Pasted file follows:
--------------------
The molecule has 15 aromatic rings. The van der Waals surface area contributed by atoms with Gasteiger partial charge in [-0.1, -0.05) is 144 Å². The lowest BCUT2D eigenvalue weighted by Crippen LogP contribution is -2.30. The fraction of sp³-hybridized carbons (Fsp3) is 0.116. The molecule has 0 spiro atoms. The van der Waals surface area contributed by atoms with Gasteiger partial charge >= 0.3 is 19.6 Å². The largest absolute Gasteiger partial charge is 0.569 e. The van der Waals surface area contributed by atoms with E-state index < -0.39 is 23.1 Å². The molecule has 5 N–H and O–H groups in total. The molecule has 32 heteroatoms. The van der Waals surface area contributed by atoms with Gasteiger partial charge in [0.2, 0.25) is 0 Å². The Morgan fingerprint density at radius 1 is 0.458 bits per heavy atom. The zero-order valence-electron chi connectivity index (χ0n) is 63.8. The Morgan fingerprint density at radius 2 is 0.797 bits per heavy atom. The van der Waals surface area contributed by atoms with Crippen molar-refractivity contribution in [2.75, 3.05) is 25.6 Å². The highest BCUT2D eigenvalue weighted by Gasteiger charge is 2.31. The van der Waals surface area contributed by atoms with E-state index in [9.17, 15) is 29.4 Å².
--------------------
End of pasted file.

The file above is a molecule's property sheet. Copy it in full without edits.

The molecule has 15 aromatic rings. The van der Waals surface area contributed by atoms with Gasteiger partial charge in [-0.1, -0.05) is 144 Å². The lowest BCUT2D eigenvalue weighted by Crippen LogP contribution is -2.30. The fraction of sp³-hybridized carbons (Fsp3) is 0.116. The molecule has 0 spiro atoms. The van der Waals surface area contributed by atoms with Gasteiger partial charge >= 0.3 is 19.6 Å². The largest absolute Gasteiger partial charge is 0.569 e. The van der Waals surface area contributed by atoms with E-state index < -0.39 is 23.1 Å². The molecule has 5 N–H and O–H groups in total. The molecule has 32 heteroatoms. The van der Waals surface area contributed by atoms with Gasteiger partial charge in [0.2, 0.25) is 0 Å². The Morgan fingerprint density at radius 1 is 0.458 bits per heavy atom. The zero-order valence-electron chi connectivity index (χ0n) is 63.8. The Morgan fingerprint density at radius 2 is 0.797 bits per heavy atom. The van der Waals surface area contributed by atoms with Crippen molar-refractivity contribution in [2.75, 3.05) is 25.6 Å². The highest BCUT2D eigenvalue weighted by Gasteiger charge is 2.31. The van der Waals surface area contributed by atoms with E-state index in [9.17, 15) is 29.4 Å².